Say goodbye to Windows 7 and Windows Server 2008

All good things come to an end – including great operating systems.

Believe it or not, Windows 7 was released commercially in 2009 just three years after its easily forgettable predecessor, Windows Vista.  Windows Server 2008 launched a year earlier, February 2008. Operating systems, of course, have a shelf-life, a point at they became unsustainable and at this stage the developer must plan for the end-of-support, which is usually accompanied by some wailing, confusion and a lot of panic!  

Windows 7 and Windows Server 2008 came with a fixed support timeline, allowing many businesses to plan for the eventuality of upgrading. However, a lot of companies have been caught unaware and have not really thought about what Windows 7 and Windows Server 2008 end-of-life means to their business efficiency and productivity in real terms.

Would you use a product whose creator is no longer accountable for it?  There is a real risk to doing so, as this means that bugs and anomalies, or, and this is critical, compromised or lost data due to security breaches, is your responsibility alone, with no access to help or support.  Cybersecurity has become the number #1 priority for business – big or small – as malware and ransom-ware evolve at pace with technology.

It’s vital to understand that any business continuing to use Windows 7 or Windows Server 2008 could be more exposed and vulnerable. Without regular patches and security updates, you’re basically at the mercy of the unethical and most businesses wouldn’t wish to take the risk of losing significant data and dealing with the aftermath of a cyber breach.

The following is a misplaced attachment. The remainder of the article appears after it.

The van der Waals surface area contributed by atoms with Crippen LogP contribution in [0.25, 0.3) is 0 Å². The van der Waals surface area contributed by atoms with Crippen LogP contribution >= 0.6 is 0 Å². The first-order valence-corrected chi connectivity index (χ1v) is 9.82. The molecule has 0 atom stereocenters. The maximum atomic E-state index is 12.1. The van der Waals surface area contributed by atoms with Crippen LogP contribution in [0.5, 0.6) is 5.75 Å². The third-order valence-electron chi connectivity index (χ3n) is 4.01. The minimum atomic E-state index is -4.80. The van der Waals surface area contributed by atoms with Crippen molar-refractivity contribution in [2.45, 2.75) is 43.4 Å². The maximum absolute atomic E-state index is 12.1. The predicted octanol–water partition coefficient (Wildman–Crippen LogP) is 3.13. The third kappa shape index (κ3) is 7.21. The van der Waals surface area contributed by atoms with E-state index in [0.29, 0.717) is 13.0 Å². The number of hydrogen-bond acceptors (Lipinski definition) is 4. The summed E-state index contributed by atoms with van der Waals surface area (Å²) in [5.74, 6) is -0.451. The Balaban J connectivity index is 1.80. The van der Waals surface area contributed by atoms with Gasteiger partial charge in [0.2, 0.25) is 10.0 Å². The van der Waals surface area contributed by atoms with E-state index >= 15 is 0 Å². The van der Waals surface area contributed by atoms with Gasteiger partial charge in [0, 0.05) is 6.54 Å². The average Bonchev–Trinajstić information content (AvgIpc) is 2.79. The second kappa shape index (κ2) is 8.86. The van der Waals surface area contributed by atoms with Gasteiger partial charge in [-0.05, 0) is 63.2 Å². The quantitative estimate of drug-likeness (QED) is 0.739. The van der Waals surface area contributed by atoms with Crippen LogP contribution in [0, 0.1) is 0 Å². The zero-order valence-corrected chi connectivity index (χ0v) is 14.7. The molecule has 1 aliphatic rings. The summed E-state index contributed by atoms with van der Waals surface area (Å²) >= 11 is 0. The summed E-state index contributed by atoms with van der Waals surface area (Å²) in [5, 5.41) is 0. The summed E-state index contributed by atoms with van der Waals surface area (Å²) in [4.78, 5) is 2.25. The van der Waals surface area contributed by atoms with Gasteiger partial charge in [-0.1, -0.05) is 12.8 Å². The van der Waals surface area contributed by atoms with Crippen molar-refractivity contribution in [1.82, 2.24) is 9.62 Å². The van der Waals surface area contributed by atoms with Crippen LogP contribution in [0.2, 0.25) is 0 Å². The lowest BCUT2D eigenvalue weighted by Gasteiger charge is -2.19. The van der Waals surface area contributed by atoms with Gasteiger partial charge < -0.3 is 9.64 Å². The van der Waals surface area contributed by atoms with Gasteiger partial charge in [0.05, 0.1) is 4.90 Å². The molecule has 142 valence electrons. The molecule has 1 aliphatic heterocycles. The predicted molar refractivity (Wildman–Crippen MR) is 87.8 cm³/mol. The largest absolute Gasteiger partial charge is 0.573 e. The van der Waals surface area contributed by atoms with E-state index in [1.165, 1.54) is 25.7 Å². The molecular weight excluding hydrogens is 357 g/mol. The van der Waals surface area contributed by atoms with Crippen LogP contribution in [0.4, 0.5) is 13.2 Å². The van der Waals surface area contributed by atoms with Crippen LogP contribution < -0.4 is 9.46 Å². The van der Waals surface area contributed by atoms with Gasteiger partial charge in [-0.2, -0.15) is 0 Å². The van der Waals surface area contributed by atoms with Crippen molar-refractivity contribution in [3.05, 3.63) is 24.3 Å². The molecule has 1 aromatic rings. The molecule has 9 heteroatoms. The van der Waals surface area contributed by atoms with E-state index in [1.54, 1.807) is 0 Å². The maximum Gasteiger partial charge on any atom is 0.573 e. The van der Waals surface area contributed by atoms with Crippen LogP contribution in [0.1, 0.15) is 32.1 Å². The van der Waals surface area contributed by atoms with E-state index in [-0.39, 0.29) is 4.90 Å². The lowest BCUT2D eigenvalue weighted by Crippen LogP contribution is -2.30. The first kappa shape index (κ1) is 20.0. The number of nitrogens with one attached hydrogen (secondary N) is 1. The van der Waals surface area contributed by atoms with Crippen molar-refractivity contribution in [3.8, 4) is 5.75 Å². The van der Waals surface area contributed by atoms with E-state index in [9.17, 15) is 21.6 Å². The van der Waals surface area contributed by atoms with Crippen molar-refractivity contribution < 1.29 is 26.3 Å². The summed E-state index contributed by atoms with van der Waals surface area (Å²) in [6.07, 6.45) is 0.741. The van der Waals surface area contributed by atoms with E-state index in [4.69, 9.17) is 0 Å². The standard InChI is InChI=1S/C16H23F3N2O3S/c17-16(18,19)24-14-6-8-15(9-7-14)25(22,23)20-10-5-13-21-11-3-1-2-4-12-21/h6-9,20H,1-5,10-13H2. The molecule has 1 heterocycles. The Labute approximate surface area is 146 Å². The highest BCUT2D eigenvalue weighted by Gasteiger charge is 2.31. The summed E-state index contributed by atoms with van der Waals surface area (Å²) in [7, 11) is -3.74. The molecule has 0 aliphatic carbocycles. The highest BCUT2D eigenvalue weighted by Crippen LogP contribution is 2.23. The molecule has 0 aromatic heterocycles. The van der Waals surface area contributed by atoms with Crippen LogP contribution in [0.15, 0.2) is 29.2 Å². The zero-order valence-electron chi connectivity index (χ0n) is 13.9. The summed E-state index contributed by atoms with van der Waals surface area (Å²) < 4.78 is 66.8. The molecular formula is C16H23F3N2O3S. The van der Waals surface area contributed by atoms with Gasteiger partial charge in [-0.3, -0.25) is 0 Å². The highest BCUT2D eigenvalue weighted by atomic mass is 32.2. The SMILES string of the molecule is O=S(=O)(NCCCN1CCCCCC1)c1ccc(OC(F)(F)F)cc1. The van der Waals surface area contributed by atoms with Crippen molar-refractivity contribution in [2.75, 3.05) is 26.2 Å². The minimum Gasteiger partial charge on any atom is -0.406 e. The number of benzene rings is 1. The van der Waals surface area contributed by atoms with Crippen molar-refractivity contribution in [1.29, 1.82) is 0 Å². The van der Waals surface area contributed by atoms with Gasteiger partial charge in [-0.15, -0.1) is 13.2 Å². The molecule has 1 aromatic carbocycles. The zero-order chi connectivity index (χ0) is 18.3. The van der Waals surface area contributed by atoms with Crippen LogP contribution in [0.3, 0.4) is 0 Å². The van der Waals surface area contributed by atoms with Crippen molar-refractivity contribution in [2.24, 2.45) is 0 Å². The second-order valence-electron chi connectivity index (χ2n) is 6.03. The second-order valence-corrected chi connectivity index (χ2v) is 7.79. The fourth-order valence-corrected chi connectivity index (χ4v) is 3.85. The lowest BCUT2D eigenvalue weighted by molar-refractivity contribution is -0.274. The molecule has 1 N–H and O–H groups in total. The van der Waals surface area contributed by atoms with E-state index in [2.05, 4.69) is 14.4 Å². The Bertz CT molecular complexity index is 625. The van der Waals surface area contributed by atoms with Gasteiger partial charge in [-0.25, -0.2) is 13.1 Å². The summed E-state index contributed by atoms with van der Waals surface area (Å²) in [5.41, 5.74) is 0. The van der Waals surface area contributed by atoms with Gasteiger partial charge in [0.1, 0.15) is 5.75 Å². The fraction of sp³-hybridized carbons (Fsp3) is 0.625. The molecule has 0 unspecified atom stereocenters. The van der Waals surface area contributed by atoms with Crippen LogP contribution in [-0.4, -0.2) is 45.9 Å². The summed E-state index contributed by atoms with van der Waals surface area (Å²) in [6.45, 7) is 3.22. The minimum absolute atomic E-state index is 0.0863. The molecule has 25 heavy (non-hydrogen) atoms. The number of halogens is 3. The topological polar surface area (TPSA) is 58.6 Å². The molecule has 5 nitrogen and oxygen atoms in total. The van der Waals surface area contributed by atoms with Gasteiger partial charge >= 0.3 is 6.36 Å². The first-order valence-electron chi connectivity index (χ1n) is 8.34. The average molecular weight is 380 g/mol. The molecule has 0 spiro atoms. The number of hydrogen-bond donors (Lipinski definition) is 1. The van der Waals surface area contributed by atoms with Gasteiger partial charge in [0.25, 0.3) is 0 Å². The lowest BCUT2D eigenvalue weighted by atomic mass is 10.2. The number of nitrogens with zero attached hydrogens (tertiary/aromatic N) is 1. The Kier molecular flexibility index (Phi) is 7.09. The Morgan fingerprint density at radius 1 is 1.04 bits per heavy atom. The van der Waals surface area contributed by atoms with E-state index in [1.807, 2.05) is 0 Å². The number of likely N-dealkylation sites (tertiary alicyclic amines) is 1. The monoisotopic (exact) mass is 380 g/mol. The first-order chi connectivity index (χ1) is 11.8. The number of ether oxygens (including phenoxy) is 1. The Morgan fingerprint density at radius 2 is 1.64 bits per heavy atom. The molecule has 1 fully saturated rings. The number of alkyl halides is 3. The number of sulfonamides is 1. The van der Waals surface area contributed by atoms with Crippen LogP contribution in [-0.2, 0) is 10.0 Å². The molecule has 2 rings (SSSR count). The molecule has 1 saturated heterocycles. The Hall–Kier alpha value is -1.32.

What does this mean for you? Simply that you should be looking to upgrade to Windows 10 for PC / laptop / tablet and Windows Server 2019 and consider any relevant cloud migration options with Azure services.  We can’t state clearly enough that there are serious security concerns if you continue to use Windows 7 and Windows Server 2008 past the end of life date of the 14th January 2020.

Microsoft offers this advice:

“You can continue to use Windows 7, but once support ends, your PC will become more vulnerable to security risks. Windows will operate, but you will stop receiving security and feature updates.”  (See what Microsoft advise here:


“Support for Windows Server 2008 and Server 2008 R2 will end, don’t go unprotected.  New options are now available to help you upgrade and adopt the innovative technologies you need to carry your organization into the future.”

Microsoft will not fix and release any security patches needed for Windows 7 and Windows Server 2008 systems after 14th January 2020.  If your business is still using Windows 7 or Windows Server 2008, it would be wise to begin planning for its end of life date.

Need advice on transitioning to a future proof operating system? Give us a call, we are happy to help!  Contact KTD on 01539 732540 or visit

You can find information on using obsolete platforms at the National Cyber Security Centre who advise that risk managing obsolete platforms comes at a cost and should only be used as a last resort.